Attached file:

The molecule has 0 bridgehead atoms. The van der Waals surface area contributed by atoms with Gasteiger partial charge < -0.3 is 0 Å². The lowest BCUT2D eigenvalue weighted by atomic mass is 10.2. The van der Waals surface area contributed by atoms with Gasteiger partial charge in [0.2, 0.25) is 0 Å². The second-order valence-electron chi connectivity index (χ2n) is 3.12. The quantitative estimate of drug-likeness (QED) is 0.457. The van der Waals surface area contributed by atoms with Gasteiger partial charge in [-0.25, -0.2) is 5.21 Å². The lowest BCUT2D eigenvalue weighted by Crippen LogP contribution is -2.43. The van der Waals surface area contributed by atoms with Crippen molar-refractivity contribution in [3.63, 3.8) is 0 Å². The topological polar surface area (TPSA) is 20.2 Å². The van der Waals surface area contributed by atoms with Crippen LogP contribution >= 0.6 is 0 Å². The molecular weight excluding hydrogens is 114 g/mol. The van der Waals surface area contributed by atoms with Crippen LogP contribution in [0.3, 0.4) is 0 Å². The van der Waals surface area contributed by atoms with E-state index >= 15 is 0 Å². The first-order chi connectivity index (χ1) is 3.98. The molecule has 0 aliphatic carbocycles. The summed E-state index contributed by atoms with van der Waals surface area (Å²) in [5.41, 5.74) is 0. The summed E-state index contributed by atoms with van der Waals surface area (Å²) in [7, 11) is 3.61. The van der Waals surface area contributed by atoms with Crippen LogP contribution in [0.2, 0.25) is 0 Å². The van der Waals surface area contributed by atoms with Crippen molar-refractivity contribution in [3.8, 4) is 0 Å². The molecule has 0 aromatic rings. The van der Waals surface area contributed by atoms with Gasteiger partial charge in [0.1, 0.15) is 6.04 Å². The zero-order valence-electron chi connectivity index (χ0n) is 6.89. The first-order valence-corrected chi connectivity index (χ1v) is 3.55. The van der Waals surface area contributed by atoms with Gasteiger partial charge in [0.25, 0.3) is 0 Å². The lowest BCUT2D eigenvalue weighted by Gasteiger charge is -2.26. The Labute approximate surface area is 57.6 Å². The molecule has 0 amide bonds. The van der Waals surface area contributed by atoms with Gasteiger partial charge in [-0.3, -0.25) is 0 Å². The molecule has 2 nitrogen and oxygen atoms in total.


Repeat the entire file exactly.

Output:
The molecule has 0 bridgehead atoms. The van der Waals surface area contributed by atoms with Gasteiger partial charge < -0.3 is 0 Å². The lowest BCUT2D eigenvalue weighted by atomic mass is 10.2. The van der Waals surface area contributed by atoms with Gasteiger partial charge in [0.2, 0.25) is 0 Å². The second-order valence-electron chi connectivity index (χ2n) is 3.12. The quantitative estimate of drug-likeness (QED) is 0.457. The van der Waals surface area contributed by atoms with Gasteiger partial charge in [-0.25, -0.2) is 5.21 Å². The lowest BCUT2D eigenvalue weighted by Crippen LogP contribution is -2.43. The van der Waals surface area contributed by atoms with Crippen molar-refractivity contribution in [3.63, 3.8) is 0 Å². The topological polar surface area (TPSA) is 20.2 Å². The van der Waals surface area contributed by atoms with Crippen LogP contribution >= 0.6 is 0 Å². The molecular weight excluding hydrogens is 114 g/mol. The van der Waals surface area contributed by atoms with Crippen LogP contribution in [0.3, 0.4) is 0 Å². The van der Waals surface area contributed by atoms with E-state index >= 15 is 0 Å². The first-order chi connectivity index (χ1) is 3.98. The molecule has 0 aliphatic carbocycles. The summed E-state index contributed by atoms with van der Waals surface area (Å²) in [5.41, 5.74) is 0. The summed E-state index contributed by atoms with van der Waals surface area (Å²) in [7, 11) is 3.61. The van der Waals surface area contributed by atoms with Crippen LogP contribution in [0.2, 0.25) is 0 Å². The van der Waals surface area contributed by atoms with Crippen molar-refractivity contribution in [3.8, 4) is 0 Å². The molecule has 0 aromatic rings. The van der Waals surface area contributed by atoms with Gasteiger partial charge in [0.1, 0.15) is 6.04 Å². The zero-order valence-electron chi connectivity index (χ0n) is 6.89. The first-order valence-corrected chi connectivity index (χ1v) is 3.55. The van der Waals surface area contributed by atoms with Gasteiger partial charge in [0.25, 0.3) is 0 Å². The lowest BCUT2D eigenvalue weighted by Gasteiger charge is -2.26. The Labute approximate surface area is 57.6 Å². The molecule has 0 amide bonds. The van der Waals surface area contributed by atoms with Gasteiger partial charge in [-0.3, -0.25) is 0 Å². The molecule has 2 nitrogen and oxygen atoms in total.